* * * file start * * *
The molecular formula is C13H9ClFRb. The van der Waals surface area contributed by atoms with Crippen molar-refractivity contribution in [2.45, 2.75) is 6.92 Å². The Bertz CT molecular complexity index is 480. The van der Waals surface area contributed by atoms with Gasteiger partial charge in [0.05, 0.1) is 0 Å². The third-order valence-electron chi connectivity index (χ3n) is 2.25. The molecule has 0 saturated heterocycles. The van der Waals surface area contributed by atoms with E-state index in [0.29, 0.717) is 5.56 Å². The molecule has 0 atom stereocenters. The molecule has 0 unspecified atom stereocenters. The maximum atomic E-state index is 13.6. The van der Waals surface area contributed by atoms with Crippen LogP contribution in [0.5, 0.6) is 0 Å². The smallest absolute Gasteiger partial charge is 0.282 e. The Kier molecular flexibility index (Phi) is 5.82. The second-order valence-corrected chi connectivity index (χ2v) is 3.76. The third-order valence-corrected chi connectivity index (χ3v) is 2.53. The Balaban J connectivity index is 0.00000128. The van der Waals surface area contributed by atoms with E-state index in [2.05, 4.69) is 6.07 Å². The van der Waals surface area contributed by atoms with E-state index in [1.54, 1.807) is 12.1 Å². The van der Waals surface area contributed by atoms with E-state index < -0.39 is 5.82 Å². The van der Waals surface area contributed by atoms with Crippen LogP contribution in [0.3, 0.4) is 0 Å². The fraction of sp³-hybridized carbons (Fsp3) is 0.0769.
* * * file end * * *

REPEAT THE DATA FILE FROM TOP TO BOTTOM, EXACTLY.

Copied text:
The molecular formula is C13H9ClFRb. The van der Waals surface area contributed by atoms with Crippen molar-refractivity contribution in [2.45, 2.75) is 6.92 Å². The Bertz CT molecular complexity index is 480. The van der Waals surface area contributed by atoms with Gasteiger partial charge in [0.05, 0.1) is 0 Å². The third-order valence-electron chi connectivity index (χ3n) is 2.25. The molecule has 0 saturated heterocycles. The van der Waals surface area contributed by atoms with E-state index in [0.29, 0.717) is 5.56 Å². The molecule has 0 atom stereocenters. The molecule has 0 unspecified atom stereocenters. The maximum atomic E-state index is 13.6. The van der Waals surface area contributed by atoms with Crippen LogP contribution in [0.5, 0.6) is 0 Å². The smallest absolute Gasteiger partial charge is 0.282 e. The Kier molecular flexibility index (Phi) is 5.82. The second-order valence-corrected chi connectivity index (χ2v) is 3.76. The third-order valence-corrected chi connectivity index (χ3v) is 2.53. The Balaban J connectivity index is 0.00000128. The van der Waals surface area contributed by atoms with E-state index in [2.05, 4.69) is 6.07 Å². The van der Waals surface area contributed by atoms with E-state index in [1.54, 1.807) is 12.1 Å². The van der Waals surface area contributed by atoms with E-state index < -0.39 is 5.82 Å². The van der Waals surface area contributed by atoms with Crippen LogP contribution in [0.3, 0.4) is 0 Å². The fraction of sp³-hybridized carbons (Fsp3) is 0.0769.